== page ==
“We know that those are areas where big improvements can be made,” Corrigan says.
Also, providers can expect to see the government and other organizations looking more closely at patient-reported outcome measures such as activities of daily life and behavioral-health measures. Corrigan also says the emphasis on shared decisionmaking will continue to grow as the provisions of the Patient Protection and Affordable Care Act stress the importance of patient participation and engagement.
Finally, she says, stakeholders will be looking more closely at healthcare costs and maximizing value. “This is the year where we need to bring cost and quality together,” Corrigan says. “There are so many interventions that can be win-wins for lower costs and better quality for patients, and I think we're still trying to find that sweet spot.”
Russell Olmsted, president-elect of the Association for Professionals in Infection Control and Epidemiology, and an epidemiologist at St. Joseph Mercy Health System, Ann Arbor, Mich., also sees a continued focus on rates of healthcare-associated infections in 2011. Providers will see continued success in preventing central line-associated bloodstream infections, he says. But he also predicted they would struggle with multidrug-resistant organisms such as Clostridium difficile.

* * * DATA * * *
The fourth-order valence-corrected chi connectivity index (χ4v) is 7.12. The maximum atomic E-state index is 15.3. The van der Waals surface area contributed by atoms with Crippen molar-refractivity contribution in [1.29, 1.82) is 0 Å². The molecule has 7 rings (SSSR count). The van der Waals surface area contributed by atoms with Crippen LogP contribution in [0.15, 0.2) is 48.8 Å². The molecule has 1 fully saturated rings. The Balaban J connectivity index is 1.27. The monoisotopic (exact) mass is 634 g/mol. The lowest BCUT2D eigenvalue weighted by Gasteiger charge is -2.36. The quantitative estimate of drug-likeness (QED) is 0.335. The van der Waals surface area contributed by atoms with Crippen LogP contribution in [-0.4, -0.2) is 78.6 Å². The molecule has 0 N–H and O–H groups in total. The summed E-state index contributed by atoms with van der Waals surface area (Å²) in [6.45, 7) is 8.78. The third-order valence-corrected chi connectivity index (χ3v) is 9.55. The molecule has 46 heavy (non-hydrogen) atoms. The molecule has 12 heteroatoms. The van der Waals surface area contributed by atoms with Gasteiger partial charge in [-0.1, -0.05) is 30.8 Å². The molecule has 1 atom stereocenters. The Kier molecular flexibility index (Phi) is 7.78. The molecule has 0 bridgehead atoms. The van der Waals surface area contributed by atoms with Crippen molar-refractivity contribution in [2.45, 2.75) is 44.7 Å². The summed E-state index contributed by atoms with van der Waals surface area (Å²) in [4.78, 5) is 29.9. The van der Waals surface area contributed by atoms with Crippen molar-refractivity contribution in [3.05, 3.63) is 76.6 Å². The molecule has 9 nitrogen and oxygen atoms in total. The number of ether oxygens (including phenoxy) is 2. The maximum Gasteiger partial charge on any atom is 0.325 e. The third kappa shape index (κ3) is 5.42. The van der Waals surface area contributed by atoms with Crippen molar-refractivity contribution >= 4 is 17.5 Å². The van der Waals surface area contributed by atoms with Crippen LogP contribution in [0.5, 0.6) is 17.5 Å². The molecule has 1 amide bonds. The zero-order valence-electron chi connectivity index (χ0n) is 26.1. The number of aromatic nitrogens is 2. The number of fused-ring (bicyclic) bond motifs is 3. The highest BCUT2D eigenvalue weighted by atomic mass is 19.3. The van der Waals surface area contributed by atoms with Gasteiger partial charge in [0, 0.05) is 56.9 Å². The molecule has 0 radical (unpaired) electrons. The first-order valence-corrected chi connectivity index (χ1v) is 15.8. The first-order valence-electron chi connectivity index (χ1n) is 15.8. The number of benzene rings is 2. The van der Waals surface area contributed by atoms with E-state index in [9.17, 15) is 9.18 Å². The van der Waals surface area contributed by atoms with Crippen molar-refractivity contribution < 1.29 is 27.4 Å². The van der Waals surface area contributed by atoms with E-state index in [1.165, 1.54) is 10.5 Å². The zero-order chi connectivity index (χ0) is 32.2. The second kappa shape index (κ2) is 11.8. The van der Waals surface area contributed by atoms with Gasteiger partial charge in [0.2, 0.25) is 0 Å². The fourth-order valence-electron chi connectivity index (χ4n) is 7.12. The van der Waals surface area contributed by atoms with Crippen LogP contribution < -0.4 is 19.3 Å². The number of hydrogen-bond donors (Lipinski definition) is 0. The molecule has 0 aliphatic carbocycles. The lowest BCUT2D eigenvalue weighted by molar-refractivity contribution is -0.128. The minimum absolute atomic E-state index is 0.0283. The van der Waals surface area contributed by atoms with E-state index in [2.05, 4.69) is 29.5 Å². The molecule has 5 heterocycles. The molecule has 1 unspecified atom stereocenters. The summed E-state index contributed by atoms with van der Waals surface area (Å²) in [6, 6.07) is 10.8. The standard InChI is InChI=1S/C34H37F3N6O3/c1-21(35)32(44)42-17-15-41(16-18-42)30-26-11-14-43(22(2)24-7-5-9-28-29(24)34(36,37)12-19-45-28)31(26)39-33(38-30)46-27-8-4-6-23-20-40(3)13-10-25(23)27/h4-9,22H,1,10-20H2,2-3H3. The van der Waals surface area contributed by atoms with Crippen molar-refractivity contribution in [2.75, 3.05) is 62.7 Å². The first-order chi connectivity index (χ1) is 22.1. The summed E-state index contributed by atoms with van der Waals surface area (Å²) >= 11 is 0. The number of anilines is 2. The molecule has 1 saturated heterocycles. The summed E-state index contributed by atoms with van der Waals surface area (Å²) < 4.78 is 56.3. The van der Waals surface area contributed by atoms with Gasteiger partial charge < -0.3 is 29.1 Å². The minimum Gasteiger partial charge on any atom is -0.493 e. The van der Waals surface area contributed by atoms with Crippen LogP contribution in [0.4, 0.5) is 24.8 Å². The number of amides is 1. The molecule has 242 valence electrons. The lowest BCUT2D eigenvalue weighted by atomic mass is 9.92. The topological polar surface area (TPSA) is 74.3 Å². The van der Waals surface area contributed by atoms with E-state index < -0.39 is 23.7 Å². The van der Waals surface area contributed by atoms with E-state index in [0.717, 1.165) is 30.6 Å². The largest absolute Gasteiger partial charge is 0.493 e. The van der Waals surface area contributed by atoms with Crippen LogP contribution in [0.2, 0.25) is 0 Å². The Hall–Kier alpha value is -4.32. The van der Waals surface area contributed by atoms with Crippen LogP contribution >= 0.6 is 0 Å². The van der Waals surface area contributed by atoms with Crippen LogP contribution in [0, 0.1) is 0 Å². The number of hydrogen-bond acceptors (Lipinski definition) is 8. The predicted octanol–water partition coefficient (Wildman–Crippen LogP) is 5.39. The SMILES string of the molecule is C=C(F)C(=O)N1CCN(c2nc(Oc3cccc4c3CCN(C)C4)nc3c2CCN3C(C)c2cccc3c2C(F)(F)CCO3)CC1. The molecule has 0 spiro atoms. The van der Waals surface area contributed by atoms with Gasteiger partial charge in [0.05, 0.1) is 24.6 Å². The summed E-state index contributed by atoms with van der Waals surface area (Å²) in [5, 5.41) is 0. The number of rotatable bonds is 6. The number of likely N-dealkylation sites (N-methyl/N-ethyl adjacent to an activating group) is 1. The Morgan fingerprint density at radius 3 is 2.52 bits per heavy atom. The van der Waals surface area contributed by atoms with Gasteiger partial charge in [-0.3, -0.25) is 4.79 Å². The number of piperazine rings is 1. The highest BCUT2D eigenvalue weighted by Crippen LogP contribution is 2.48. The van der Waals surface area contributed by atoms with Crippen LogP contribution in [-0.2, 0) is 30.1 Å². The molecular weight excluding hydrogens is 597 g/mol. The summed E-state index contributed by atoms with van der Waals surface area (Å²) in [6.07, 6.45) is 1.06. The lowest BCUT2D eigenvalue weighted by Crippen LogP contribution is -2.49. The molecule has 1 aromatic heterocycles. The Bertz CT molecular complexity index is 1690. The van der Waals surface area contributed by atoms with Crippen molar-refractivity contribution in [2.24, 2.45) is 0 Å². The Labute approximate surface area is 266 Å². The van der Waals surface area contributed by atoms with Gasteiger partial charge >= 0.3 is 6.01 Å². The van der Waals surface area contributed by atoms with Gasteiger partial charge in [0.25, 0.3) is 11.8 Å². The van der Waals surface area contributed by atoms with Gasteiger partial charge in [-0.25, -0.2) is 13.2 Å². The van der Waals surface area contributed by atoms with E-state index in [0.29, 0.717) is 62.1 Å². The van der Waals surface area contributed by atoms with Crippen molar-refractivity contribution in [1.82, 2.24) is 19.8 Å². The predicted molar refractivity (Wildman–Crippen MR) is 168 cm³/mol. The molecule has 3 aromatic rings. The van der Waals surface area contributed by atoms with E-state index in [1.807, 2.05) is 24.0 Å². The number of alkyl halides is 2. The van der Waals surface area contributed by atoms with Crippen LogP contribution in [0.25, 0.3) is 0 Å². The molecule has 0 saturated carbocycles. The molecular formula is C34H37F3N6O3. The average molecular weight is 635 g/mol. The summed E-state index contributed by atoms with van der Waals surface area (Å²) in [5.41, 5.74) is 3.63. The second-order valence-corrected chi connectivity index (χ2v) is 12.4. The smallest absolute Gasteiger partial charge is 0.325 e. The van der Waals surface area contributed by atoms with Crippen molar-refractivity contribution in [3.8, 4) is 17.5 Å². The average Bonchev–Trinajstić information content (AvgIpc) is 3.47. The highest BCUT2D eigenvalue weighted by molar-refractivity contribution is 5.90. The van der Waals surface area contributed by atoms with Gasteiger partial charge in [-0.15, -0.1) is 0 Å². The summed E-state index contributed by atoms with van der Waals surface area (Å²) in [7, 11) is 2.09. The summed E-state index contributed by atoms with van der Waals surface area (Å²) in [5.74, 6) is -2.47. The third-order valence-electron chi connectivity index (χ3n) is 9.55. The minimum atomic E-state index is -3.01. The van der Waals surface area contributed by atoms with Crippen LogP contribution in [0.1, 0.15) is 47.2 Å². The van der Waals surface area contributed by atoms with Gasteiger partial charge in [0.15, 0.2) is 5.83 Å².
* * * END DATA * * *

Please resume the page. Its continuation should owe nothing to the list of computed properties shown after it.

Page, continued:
Perhaps the biggest shift in incentives for infection prevention occurred in July 2010, when the CMS announced it would tie a portion of its hospital quality reporting program to participation in the Centers for Disease Control and Prevention's National Healthcare Safety Network, a secure, online infection surveillance system.
According to the CMS, hospitals must begin submitting their rates of central line-associated bloodstream infections to the CDC's network this month to receive their full payment updates for 2013. “There's no question they will reach logarithmic levels in terms of the number of facilities participating in the NHSN,” Olmsted says. “My prediction is that CMS' incentive is a first step toward value-based purchasing.”
The next challenge, Olmsted adds, will be to make sure incidences of infection are adequately validated. “When a major payer like CMS is asking for infection rates, we want to make sure they are as precise as possible,” he says.